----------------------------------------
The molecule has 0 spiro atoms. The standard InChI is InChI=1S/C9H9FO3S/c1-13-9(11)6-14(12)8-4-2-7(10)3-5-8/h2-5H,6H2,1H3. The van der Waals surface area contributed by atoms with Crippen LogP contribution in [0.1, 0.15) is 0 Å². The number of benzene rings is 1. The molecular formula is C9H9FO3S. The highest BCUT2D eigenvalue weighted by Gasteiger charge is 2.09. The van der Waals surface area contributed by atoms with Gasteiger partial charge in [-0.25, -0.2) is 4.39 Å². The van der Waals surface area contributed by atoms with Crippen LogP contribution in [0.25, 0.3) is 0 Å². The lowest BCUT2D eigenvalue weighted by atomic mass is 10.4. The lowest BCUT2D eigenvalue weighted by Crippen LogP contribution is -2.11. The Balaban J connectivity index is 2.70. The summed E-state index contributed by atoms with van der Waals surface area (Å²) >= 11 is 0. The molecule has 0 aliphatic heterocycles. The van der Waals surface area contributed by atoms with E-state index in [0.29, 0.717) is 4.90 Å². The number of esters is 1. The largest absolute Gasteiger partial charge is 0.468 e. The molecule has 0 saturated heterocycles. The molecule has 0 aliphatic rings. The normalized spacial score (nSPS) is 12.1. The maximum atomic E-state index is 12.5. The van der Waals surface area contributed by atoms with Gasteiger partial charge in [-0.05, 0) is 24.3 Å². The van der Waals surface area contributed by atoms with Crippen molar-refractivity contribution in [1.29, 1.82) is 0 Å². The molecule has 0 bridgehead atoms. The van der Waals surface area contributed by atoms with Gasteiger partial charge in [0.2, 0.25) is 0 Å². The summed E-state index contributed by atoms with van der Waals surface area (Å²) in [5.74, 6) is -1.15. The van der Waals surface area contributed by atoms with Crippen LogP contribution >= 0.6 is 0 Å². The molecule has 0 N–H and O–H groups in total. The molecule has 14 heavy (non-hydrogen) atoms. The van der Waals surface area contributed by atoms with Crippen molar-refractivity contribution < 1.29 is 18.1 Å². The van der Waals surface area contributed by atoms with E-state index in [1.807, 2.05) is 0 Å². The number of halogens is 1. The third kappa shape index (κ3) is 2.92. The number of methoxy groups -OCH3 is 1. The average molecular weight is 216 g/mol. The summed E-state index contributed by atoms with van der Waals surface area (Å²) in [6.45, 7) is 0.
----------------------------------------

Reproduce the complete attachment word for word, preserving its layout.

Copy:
The molecule has 0 spiro atoms. The standard InChI is InChI=1S/C9H9FO3S/c1-13-9(11)6-14(12)8-4-2-7(10)3-5-8/h2-5H,6H2,1H3. The van der Waals surface area contributed by atoms with Crippen LogP contribution in [0.1, 0.15) is 0 Å². The number of benzene rings is 1. The molecular formula is C9H9FO3S. The highest BCUT2D eigenvalue weighted by Gasteiger charge is 2.09. The van der Waals surface area contributed by atoms with Gasteiger partial charge in [-0.25, -0.2) is 4.39 Å². The van der Waals surface area contributed by atoms with Crippen LogP contribution in [0.25, 0.3) is 0 Å². The lowest BCUT2D eigenvalue weighted by atomic mass is 10.4. The lowest BCUT2D eigenvalue weighted by Crippen LogP contribution is -2.11. The Balaban J connectivity index is 2.70. The summed E-state index contributed by atoms with van der Waals surface area (Å²) >= 11 is 0. The molecule has 0 aliphatic heterocycles. The van der Waals surface area contributed by atoms with E-state index in [0.29, 0.717) is 4.90 Å². The number of esters is 1. The largest absolute Gasteiger partial charge is 0.468 e. The molecule has 0 saturated heterocycles. The molecule has 0 aliphatic rings. The normalized spacial score (nSPS) is 12.1. The maximum atomic E-state index is 12.5. The van der Waals surface area contributed by atoms with Gasteiger partial charge in [-0.05, 0) is 24.3 Å². The van der Waals surface area contributed by atoms with Crippen molar-refractivity contribution in [1.29, 1.82) is 0 Å². The molecule has 0 bridgehead atoms. The van der Waals surface area contributed by atoms with Gasteiger partial charge in [0.2, 0.25) is 0 Å². The summed E-state index contributed by atoms with van der Waals surface area (Å²) in [5.74, 6) is -1.15. The van der Waals surface area contributed by atoms with Crippen LogP contribution >= 0.6 is 0 Å². The molecule has 0 N–H and O–H groups in total. The molecule has 14 heavy (non-hydrogen) atoms. The van der Waals surface area contributed by atoms with Crippen molar-refractivity contribution < 1.29 is 18.1 Å². The van der Waals surface area contributed by atoms with E-state index in [1.807, 2.05) is 0 Å². The number of halogens is 1. The third kappa shape index (κ3) is 2.92. The number of methoxy groups -OCH3 is 1. The average molecular weight is 216 g/mol. The summed E-state index contributed by atoms with van der Waals surface area (Å²) in [6.45, 7) is 0.